In patients in whom lung transplant is a distinct possibility, use of methylprednisolone has shown some benefits.  The results of a retrospective analysis of 118 consecutive organ donors, of which eighty received high-dose methylprednisolone during donor management, demonstrated improved oxygenation at organ recovery. With high-dose steroid treatment, significant increase in the number of lung utilization was seen possibly because of the anti-inflammatory benefits of steroid.
We suggest (Grade 1B): ,,,
7.2.2. Diabetes insipidus
Desmopressin or vasopressin should be used early in the management of DI. The dose of desmopressin and vasopressin is given along with acceptable urine output as shown in [Table 8].
Early use of antidiuretic agents in suspected DI may prevent physiological instability due to hypovolemia and hypothermia. Large amount of fluid loss in the urine should be replaced by intravenous fluids using balanced salt solution or fluids with low-sodium content (5% dextrose or 0.45% saline) to maintain sodium level between 135 and 145 mEq/l (Grade 1A).
7.3. Metabolic derangement
Intravenous fluids are also required to maintain normal fluid volume and electrolyte balance. Serum sodium and potassium should be monitored every 2-4 h (Grade 1B). Insulin infusion may be required for maintenance of normal blood glucose. Doses of insulin required for maintaining glucose control may be higher than normal. Blood sugars must be maintained in the range of 80-150 mg/dl (Grade 1A). 
7.4. Temperature, respiration, and hematological management
Prevention of hypothermia is easier compared to its reversal. Active warming helps to prevent hypothermia. Efforts should be made to maintain temperature >35°C (Grade 1A).  Surface warming should be done in all patients with hypothermia. The patients with body temperature of <34°C should be given core warming. In such cases, inhaled gases should be warmed and humidified using humidifier (Grade 2B). Intravenous fluid should also be warmed if large volumes are to be administered (Grade 2B).
Respiratory passage should be clear without any obstruction. To achieve this, routine measures such as suctioning, positioning, and turning should be continued. A technique such as positive end-expiratory pressure helps to maintain oxygen delivery to the organs due to reduction in atelectasis. Interstitial fluid overload should be avoided. Oxygen saturations within normal limits and normocapnia should be maintained (Grade 1A).
7.4.3. Hematological management
In case of active bleeding, the cause of bleeding should be corrected at the earliest.  Sometimes, transfusion of blood, coagulation factors, and platelets may be needed to correct severe anemia and/or coagulopathy (Grade 1B). In case of worsening coagulopathy, organ removal should be expedited.  Transfusion of blood or blood products should be done only if necessary (Grade 2B).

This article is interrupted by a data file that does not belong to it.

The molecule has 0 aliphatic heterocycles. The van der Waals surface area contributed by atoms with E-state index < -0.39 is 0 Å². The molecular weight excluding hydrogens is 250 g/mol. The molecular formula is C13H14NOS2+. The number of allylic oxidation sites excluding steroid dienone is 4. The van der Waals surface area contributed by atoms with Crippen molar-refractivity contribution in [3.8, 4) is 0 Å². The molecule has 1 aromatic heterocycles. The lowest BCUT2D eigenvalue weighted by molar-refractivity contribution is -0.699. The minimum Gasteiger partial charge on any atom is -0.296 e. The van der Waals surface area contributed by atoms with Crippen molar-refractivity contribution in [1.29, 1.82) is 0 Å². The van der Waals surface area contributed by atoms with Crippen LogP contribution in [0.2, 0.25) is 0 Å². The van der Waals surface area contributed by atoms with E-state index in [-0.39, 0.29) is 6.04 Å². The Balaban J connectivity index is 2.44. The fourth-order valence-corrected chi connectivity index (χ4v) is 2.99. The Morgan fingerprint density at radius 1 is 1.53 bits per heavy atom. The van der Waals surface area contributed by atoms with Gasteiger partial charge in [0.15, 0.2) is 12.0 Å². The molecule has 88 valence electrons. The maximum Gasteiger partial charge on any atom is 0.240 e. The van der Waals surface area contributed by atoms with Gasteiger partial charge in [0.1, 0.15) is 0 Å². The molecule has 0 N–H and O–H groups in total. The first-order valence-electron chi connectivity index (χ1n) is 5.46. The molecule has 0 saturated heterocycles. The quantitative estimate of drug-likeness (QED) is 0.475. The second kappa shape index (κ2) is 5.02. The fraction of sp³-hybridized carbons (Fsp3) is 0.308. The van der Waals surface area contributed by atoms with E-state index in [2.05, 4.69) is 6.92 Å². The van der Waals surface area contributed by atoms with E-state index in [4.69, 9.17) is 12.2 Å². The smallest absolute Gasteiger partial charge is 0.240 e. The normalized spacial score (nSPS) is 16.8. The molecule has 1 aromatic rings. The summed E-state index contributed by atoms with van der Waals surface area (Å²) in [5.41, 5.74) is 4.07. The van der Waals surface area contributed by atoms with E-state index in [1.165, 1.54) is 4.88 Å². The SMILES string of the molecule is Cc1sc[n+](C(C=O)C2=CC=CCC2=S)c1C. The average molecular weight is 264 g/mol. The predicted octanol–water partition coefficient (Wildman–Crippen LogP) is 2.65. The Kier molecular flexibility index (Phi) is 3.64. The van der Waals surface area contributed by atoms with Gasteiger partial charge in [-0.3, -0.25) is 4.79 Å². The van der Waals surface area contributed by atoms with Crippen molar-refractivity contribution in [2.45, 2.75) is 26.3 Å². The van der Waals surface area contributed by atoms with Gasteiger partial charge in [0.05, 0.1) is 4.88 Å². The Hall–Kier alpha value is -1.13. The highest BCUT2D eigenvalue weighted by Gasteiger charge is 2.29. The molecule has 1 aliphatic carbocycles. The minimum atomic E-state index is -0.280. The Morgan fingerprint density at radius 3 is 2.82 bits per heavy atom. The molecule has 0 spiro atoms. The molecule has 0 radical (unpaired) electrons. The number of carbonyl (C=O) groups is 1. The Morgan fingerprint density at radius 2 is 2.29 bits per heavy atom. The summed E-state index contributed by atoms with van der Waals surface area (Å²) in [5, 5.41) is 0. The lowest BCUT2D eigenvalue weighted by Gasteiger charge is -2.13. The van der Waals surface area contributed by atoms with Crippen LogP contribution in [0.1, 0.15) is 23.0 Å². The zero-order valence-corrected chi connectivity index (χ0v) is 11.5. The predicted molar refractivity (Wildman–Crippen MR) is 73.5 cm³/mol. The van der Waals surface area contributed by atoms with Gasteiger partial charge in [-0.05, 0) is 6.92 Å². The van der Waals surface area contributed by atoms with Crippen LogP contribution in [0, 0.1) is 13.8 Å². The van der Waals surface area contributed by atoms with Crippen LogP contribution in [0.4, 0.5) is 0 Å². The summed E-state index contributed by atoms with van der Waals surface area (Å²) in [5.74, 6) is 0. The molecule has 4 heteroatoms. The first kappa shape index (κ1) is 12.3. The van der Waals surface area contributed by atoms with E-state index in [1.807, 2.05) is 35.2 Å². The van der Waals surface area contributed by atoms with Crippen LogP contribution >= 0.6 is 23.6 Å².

7.5. Infection management
Donor should be infection free. Routine use of antibiotic prophylaxis is not warranted (Grade 2B). Antibiotic agents should be used on the basis of results of Gram's staining of aspirated secretion and positive cultures.
7.6. Management of nutrition
Nutrition should be continued as per standard ICU protocol (Grade 1B). Nutrition should be continued in patients awaiting consent for organ donation from the caregivers. Continuing enteral feeding in the potential donors may help in providing beneficial effects for organ functioning. ,
Drugs may cause adverse events related to different organs. Patient- and drug-related factors may be responsible for the toxic effects induced by medicines.  Drug-related factors responsible for organ damage include drug's pharmacology, mechanism of action, dose, frequency of administration, duration, form of administration, and drug interaction potential. Medicines causing liver or kidney toxicity are listed in [Table 9].
Brain stem death is usually followed by an expected pattern of complex multiple organ failure, hence an appropriate support to the donor before and after brain death can increase the number and quality of donor organs. The medical management of organ donor can be broadly divided into cardiovascular management, hormonal or management of metabolic derangement, management of temperature, respiration, hematological parameter, and nutritional support. Early identification of organs for donation helps to optimize the medical strategies. The guidance provided in this statement does not substitute proper clinical decision-making in particular case, but will help intensivists for the management of brain death for organ and tissue donation. [Table 10] shows the checklist for the management of potential organ donors.
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Conflicts of interest
There are no conflicts of interest.
[Figure 1], [Figure 2], [Figure 3], [Figure 4], [Figure 5], [Figure 6]
[Table 1], [Table 2], [Table 3], [Table 4], [Table 5], [Table 6], [Table 7], [Table 8], [Table 9], [Table 10]